Smoke and Fire! Created by request for The Dragon Reborn, this is a drink that elicits comments like “This thing’ll kill me!” Technically it is a mixed drink, because Chip takes two whiskeys and mixes them. One of the key ingredients is serrano chili peppers, so it is also quite spicy. So…be careful, and drink with caution.

As usual, he prefers to mix them in parts:

  • 1 part Corsair Triple Smoke whiskey
    A smoky whiskey has a dry peaty taste, like an Islay malt. Chip cuts this one with the other whiskey since most people don’t like it quite as peaty as he does.
  • 1 part Johnny Walker Red whiskey
    This blended Scotch is specifically designed for mixing.
  • 4 – 1/8″ thick slices of serrano pepper
    Grab a cutting board, a knife, and one pepper. Cut the pepper in 1/8″ slices.
Before you cut the pepper, put on gloves. Pepper juice has ruined several sets of Chip’s contacts. The juice is actually capsaicin oil and is notoriously hard to wash off, even with soap and water. If you accidentally touch parts of your body with the capsaicin still on your hands – well, let’s just say you’ll only forget to wear gloves once.

Put all the ingredients (including the pepper slices) in a shaker with 4 big pieces of cubed ice. Remember the ice tray your granny used to have that made the really big ice cubes? That’s the size you want.

Shake well till your shaker turns cold and then pour into a glass to serve.

As with The Battle Ajah from last week, you’ll want to use an actual glass container, not one made of plastic or waxed cardboard.

Take off the gloves and throw them away unless you are making another round. Sit back and enjoy – you’ve earned it!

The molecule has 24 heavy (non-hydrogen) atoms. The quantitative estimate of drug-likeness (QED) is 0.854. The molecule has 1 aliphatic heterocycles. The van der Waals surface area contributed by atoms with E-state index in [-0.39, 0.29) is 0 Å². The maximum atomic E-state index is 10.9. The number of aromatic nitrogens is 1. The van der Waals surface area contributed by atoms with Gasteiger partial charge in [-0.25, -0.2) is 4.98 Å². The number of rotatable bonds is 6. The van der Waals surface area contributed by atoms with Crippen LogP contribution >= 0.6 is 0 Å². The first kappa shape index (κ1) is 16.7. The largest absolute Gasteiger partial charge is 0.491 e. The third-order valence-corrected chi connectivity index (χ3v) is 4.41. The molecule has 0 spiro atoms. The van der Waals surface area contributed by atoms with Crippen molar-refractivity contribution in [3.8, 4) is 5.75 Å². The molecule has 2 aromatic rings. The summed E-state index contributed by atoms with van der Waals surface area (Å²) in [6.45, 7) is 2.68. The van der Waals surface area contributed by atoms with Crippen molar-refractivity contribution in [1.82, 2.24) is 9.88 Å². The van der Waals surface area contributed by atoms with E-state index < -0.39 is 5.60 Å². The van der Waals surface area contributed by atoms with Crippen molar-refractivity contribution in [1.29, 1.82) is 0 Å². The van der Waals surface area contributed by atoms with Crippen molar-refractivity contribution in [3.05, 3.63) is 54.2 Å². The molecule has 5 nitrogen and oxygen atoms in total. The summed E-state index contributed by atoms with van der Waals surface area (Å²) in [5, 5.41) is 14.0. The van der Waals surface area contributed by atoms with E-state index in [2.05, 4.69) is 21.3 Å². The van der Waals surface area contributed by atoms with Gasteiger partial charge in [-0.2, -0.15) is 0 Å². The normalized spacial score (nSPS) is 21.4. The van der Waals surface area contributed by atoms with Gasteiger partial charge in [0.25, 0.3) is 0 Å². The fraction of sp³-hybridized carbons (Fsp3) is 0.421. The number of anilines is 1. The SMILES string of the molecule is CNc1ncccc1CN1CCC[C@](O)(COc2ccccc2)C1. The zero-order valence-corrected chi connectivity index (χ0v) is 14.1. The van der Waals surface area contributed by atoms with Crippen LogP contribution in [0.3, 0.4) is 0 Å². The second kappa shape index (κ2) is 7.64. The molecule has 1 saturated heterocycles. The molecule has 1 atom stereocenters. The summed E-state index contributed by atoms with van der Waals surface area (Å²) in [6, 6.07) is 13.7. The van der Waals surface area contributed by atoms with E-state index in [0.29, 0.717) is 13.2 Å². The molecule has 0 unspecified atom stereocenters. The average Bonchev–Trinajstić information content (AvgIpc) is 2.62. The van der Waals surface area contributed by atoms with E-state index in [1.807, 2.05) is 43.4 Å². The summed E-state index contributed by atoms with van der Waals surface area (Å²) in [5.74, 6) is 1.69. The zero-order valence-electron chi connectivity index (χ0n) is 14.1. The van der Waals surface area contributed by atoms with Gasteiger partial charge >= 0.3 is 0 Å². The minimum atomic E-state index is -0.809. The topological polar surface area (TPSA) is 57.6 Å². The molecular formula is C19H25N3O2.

For the full taste experience of Smoke and Fire – think Dumai’s Wells’ level of smoke and fire – Chip says this next bit is the MOST important part. Before you drink your Double Dragon, take a piece of your serrano pepper and “rim” the glass with it. Remember, that just means taking a pepper slice and swiping it around the rim of the glass.

The capsaicin helps attune your taste buds to different flavor notes in the whiskeys. WOW! This final step makes this drink taste super top shelf.

JordanCon’s Favorite Recipes: The Battle Ajah

This drink could easily be called a “spicy” Appletini, but ours has a special little kick to it, thanks to the “secret ingredient.” Don’t say we didn’t warn you! It’s green, slightly fiery, and will take you by surprise – no wonder it’s Alanna Mosvani’s favorite cocktail!

Shake the following ingredients together with ice (or have your Warders do it):

  • 1 part dry vermouth
    You can also split 1/2 sweet with 1/2 dry vermouth if your tastes swing more that way.
  • 2 parts good vodka
  • 1 part apple cider
    You can use apple juice instead, but Chip doesn’t recommended it if you already used sweet vermouth in the recipe.
  • 1/2 part Bang Candy Company Habanero lime syrup
    Secret Ingredient! Ajahs do love keeping secrets! Of course, Greens are not particularly good at that….so here’s where you can buy your own.

Serve in a glass martini glass. If you do not have a martini glass, send yourself off to the Mistress of Novices for punishment. Or just use some other type of glass and send the Warders off for punishment.

Whatever you do, don’t use paper or plastic to serve this drink. It won’t end well.

Spicy and satisfying — just the way we like it! Enjoy.